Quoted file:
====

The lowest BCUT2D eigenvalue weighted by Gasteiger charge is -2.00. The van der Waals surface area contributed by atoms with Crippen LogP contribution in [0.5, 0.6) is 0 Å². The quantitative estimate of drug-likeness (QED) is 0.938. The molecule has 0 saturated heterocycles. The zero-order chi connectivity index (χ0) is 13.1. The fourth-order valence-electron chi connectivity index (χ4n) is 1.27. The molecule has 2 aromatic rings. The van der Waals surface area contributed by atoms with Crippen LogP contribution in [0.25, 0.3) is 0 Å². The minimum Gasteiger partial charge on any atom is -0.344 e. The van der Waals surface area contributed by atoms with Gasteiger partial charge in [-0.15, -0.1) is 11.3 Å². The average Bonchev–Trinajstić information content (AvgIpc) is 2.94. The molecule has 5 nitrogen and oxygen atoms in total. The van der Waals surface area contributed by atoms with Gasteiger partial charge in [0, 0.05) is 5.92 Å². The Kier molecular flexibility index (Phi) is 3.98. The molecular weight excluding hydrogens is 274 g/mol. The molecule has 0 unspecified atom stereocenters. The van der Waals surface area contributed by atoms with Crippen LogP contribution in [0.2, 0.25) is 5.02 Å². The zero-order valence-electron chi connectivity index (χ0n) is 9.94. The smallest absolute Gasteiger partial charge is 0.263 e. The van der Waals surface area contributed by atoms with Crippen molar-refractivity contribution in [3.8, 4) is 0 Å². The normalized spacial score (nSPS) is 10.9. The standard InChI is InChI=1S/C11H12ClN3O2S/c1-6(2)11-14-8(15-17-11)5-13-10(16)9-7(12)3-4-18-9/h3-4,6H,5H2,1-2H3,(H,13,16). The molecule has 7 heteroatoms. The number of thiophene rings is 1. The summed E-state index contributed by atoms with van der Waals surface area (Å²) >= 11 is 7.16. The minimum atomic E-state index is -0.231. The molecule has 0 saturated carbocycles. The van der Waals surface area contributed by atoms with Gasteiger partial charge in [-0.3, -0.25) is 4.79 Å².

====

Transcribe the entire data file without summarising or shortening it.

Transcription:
The lowest BCUT2D eigenvalue weighted by Gasteiger charge is -2.00. The van der Waals surface area contributed by atoms with Crippen LogP contribution in [0.5, 0.6) is 0 Å². The quantitative estimate of drug-likeness (QED) is 0.938. The molecule has 0 saturated heterocycles. The zero-order chi connectivity index (χ0) is 13.1. The fourth-order valence-electron chi connectivity index (χ4n) is 1.27. The molecule has 2 aromatic rings. The van der Waals surface area contributed by atoms with Crippen LogP contribution in [0.25, 0.3) is 0 Å². The minimum Gasteiger partial charge on any atom is -0.344 e. The van der Waals surface area contributed by atoms with Gasteiger partial charge in [-0.15, -0.1) is 11.3 Å². The average Bonchev–Trinajstić information content (AvgIpc) is 2.94. The molecule has 5 nitrogen and oxygen atoms in total. The van der Waals surface area contributed by atoms with Gasteiger partial charge in [0, 0.05) is 5.92 Å². The Kier molecular flexibility index (Phi) is 3.98. The molecular weight excluding hydrogens is 274 g/mol. The molecule has 0 unspecified atom stereocenters. The van der Waals surface area contributed by atoms with Crippen LogP contribution in [0.2, 0.25) is 5.02 Å². The zero-order valence-electron chi connectivity index (χ0n) is 9.94. The smallest absolute Gasteiger partial charge is 0.263 e. The van der Waals surface area contributed by atoms with Crippen molar-refractivity contribution in [3.8, 4) is 0 Å². The normalized spacial score (nSPS) is 10.9. The standard InChI is InChI=1S/C11H12ClN3O2S/c1-6(2)11-14-8(15-17-11)5-13-10(16)9-7(12)3-4-18-9/h3-4,6H,5H2,1-2H3,(H,13,16). The molecule has 7 heteroatoms. The number of thiophene rings is 1. The summed E-state index contributed by atoms with van der Waals surface area (Å²) >= 11 is 7.16. The minimum atomic E-state index is -0.231. The molecule has 0 saturated carbocycles. The van der Waals surface area contributed by atoms with Gasteiger partial charge in [-0.3, -0.25) is 4.79 Å².